Monday, November 15, 2010

pbank - rig done

I finished this rig a couple of weeks ago, but since I had other university assignments and part time work I couldnt do much on the skinning process for a while. It took about a week to learn all the new stuff and make this rig.

The previous human rig that I made had some disadvantages. One mainly being the spine area. When animating the cave man, I quickly found out that too much twisting would cause collapsing in the geometry where the joints are. So this time I did my research and tried other rigs. That led me to what Digital tutors' Delano has in their latest dvd. It's called n-spine and it manages to do the trick beautifully while also being relatively simple to set up.Here is an example of a twisting spine:

Another great thing about this rig has to be the fact that everything has "follow" switches. If I move the torso, the head and arms will follow now!

While i wasnt supposed to make any facial controls,I kind of did it anyway. I wanted to practice that more. The previous models that I made felt kind of limited in that regard. So I sat down and looked at my own face doing weird expressions, figuring out how the muscles are pulling the skin, also remembering everything i know from observational drawing...I am a big believer in trial and error learning. So I challenged myself yet again, deciding to make a face rig that is simple, yet effective, no blendshapes. All the controls are on the face itself, since its easier to access them like that.

This face rig is quick,experimental and a bit messy. The eyebrows are made of just a bunch of joints.

The mouth is purely my work of fiction and it's made out of joints too:

(top lip,bottom lip, left and right
lip)+ a couple of corrective blend shapes
The left and right joints of the lip have set driven keys on rotation. As I move them on Y, a rotation is triggered to put a small twist. as I move them closer together, that triggers a corrective blendshape to stop the geometry from collapsing and keep the volume in the lips

The jaw can go backwards and forwards( appart of up and down) , just like a real jaw..

when she smiles, the cheeks would come out a bit through the magic of set driven key:

The system is not perfect. I might need to do some work on the weights.It's biggest advantage is the low number of controls and the power you get out of them.

The less you have to keyframe to get what you want, the better! This is basically my mantra now. If its possible to get the same amount of flexibility with something that is simple and straightforward, I will go through fire and ice to get it to work right.This applies for facial animation the most. I will probably do my rig with only blendshapes next time though. This painting of weights of joints on the face was a real pain in the neck.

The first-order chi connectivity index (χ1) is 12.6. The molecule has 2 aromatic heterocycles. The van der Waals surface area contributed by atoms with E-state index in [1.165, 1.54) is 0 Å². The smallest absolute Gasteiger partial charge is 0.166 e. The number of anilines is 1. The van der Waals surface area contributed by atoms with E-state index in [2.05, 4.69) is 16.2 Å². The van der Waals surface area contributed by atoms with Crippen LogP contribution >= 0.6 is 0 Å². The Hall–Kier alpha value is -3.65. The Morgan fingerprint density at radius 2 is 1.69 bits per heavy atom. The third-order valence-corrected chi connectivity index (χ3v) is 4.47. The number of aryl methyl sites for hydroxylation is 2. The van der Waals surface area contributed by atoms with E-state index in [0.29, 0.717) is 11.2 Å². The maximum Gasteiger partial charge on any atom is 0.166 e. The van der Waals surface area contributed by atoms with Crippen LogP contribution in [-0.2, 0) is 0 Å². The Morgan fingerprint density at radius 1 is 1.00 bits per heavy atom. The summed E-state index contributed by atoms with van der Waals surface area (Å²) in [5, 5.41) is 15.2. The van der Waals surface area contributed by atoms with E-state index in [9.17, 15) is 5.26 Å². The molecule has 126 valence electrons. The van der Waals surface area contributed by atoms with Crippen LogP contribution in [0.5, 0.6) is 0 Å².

Things to note when it comes to skinning:
Keep the inside of the mouth as a separate mesh, if you dont want to waste time getting the weights there right. One common problem when skinning is when the interior of the mouth comes through the surface of the skin. I really hate painting weights, so I didn't spend too much on that part. One of the most annoying parts for me personally is getting the weights on the fingers right.
As you can see from the picture, the eyebrows and the lips may need some more work when it comes to skinning xD

Saving time~
The rig is the thing that takes most of the time in the pipeline, so I am looking into automating the process and even reusing what I can on the next model. I learned how to copy weights from one model onto another,so I can use the same rig on models with similar proportions/posture. But doesn't solve the problem. 3ds max and blender have automated rig generators. maya has mel scripting and plug-ins. The best one out there has to be the setup machine.
If I was to do this in a short deadline, I would go for the setup machine and just customize the rig that it generates.Thats what i did with the mammoth rig and it worked out beautifully. Tsm is very very flexible!

The only reason that I keep doing it manually is because I want to learn how it all functions under the hood. Having problems and resolving them is the best way to acquire experience.

I know that for this uni assignment I will probably not need a lot of the controls that I have here. When I start doing something for a second time, and there is nothing at stake,but my time- then it's best to try to do it in new ways. It is so tempting to stray from the standard path and see if there's another better solution to each problem. It's just never perfect. Some people are telling me that I might become a generalist if I keep going like that- trying new software and techniques. But I will always think that doing that is giving me an edge over anyone who sticks to only one way, one software. It's just not good to be too satisfied with something when there's always a new way to do it better,faster, simpler.

Last time I did my animation in maya, I was really messy. Since then, I've managed to learn more about the graph editor, tweening and generally how to do it properly.
I will try to put up another 3d viewer thingy for Eve in the next post

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